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Why Readings in Law School are Unnecessarily Long, Dense and Useless (and what to do about it!)

This post explains why there is so much required reading in law school and offers practical advice for being more efficient and strategic with your reading.

If you are studying law you have no doubt realised that one of the hardest part is keeping on top of the seemingly endless pile of assigned readings. The vast amount of content each course produces makes most law students feel overwhelmed and highly stressed. Even if you complete your readings most students never feel like they understand what they read. It is easy to think that you are simply not smart enough, and that the other students in your class are keeping on top of things. I can assure you that everyone studying law is in the same sinking boat. I have tutored many HD average students who express the same amount of uncertainty and anxiety as the students who are struggling to pass. And sitting over a coffee in the law school staff room I’ve heard many law academics express the same sentiment. Let me explain to you why I think most of the assigned readings in law are long, dense, largely useless, and rarely understood by most students and staff. And more importantly, let me offer some advice for how to approach your readings and some practical tips to make law school a little easier.


Something I’ve heard from many entering legal practice for the first time is the realisation that most of what is taught in law school is utterly pointless and has little relevance to the practice of law or an understanding of how the legal system functions. Let me give you an example. Have you ever wondered why a text book chapter or law lecture even bothers to explain to you in great and painful detail a case that has been overruled? I’ll tell you. Because that section of the textbook or lecture had already been written, and for some reason legal academics seem only capable of adding and not culling material. Moreover, a lecture or seminar typically requires an enormous amount of content. Not because anyone needs to know any of it – but simply because there is a fixed amount of time dedicated to lectures or seminars, and it needs to be filled. Each year a handful of new cases are added to the curriculum, and none are removed. Over time text books and law courses become dense thickets of pointless law.


The enormity of assigned readings means that it is practically impossible for law students to understand a significant amount of course content. I honestly didn’t feel like I had expertise in any legal subject until after teaching it a minimum of five years. Only after teaching the same seminar many times a day for several years in a row do cases and concepts start to sink in. As a lecturer you have time to read multiple text book chapters on the same content. Having taught so many subjects over a decade has meant I have read probably close to fifty different law textbooks. They were all bad. I never once read a textbook that clarified a principle of law or adopted a writing style that was compelling or even clear. Let me explain why I think the writing style and content of legal writing is unnecessarily complicated with a story from my days lecturing law.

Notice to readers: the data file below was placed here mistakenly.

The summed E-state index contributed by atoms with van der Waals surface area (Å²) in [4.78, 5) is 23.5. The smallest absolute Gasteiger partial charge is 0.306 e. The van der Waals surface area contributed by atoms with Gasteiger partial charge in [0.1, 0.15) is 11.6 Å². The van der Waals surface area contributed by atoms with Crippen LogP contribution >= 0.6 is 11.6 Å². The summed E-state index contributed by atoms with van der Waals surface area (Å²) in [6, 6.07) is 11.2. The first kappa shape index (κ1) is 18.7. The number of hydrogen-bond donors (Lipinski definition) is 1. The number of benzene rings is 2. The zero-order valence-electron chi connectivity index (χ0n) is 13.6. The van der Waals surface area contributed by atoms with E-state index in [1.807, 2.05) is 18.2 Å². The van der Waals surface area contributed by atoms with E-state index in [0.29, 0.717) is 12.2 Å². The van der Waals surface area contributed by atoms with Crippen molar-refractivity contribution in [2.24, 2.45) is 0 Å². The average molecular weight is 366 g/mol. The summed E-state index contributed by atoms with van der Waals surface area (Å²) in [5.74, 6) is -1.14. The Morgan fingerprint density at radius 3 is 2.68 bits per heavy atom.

I used to give two lectures on mortgages, both lasting almost two hours. Painful, I know. And not only for students let me tell you. I now can teach one of my private students all of that content in half an hour tops. And I can teach it in a very simple and to-the-point manner because at its heart most of law is actually simple. It just takes years of studying and teaching the same area of law to be able to decipher what judges and academics are actually writing. Once you can do this you can boil the law down to its core components and ignore the rest. Moreover, instead of standing at the front of the room banging on for hours I can teach a small amount of law and then provide a practical activity so that a student can put theory into practice. Teaching one-on-one in this way allows me to quickly see where a student is not understanding something, and I can repackage that material in as many forms it takes until it sinks in. In law school that is not possible. Textbooks are written in large slabs of text with few if any practical exercises, and so those students who actually do the readings retain next to nothing. Likewise, sitting in a lecture or seminar and listening to someone blab on in a monotone is the worst way possible to learn anything. Imagine if I tried to teach you how to drive a car by giving you a lecture or getting you to read a textbook chapter. It is absurd.


There is absolutely no reason why any law student needs to know about a case in the 1990s that was overruled in the 2010s and has never been thought about since outside of law school. But if your lecturer has been at this long enough they are simply updating their slides from the 1990s. I only had twelve years lecturing, but the original PowerPoint slides I put together for my first lecturers stayed with me, with much of the material remaining unchanged. Often a lecture would be 10 minutes short, so when a new case came along I’d just add it after the old one. I know that is what most other lecturers do too, if they are even aware of the new case. And having read multiple textbook chapters on the same content, this method is ubiquitous in law textbooks.


The result is law students have a pile of readings each week that they could hardly jump over, and at least half of it is as useful as a screen door on a submarine. Not only this, but law lecturers are boring themselves to tears grinding through what they know is irrelevant material just to make it through another class. Everyone loses. So here is my first tip for law students concerning your readings – most of your assigned readings need not be read. Moreover, I think it is impossible for law students to actually complete their assigned readings, answer seminar questions, keep on top of assessment tasks, and have time to breath. There is no way to do it, and you should not try. Instead, you must be strategic in what you read. If you are assigned tutorial or seminar questions, especially problem questions, read these before you look at a textbook. Your reading then becomes structured as you are looking for answers to questions and can consequently only read the relevant passages and ignore the rest. There is never any need to read a case excerpt, or a history of a particular legal principle. In fact, for the reasons that follow, I would advise against reading any cases in most circumstances.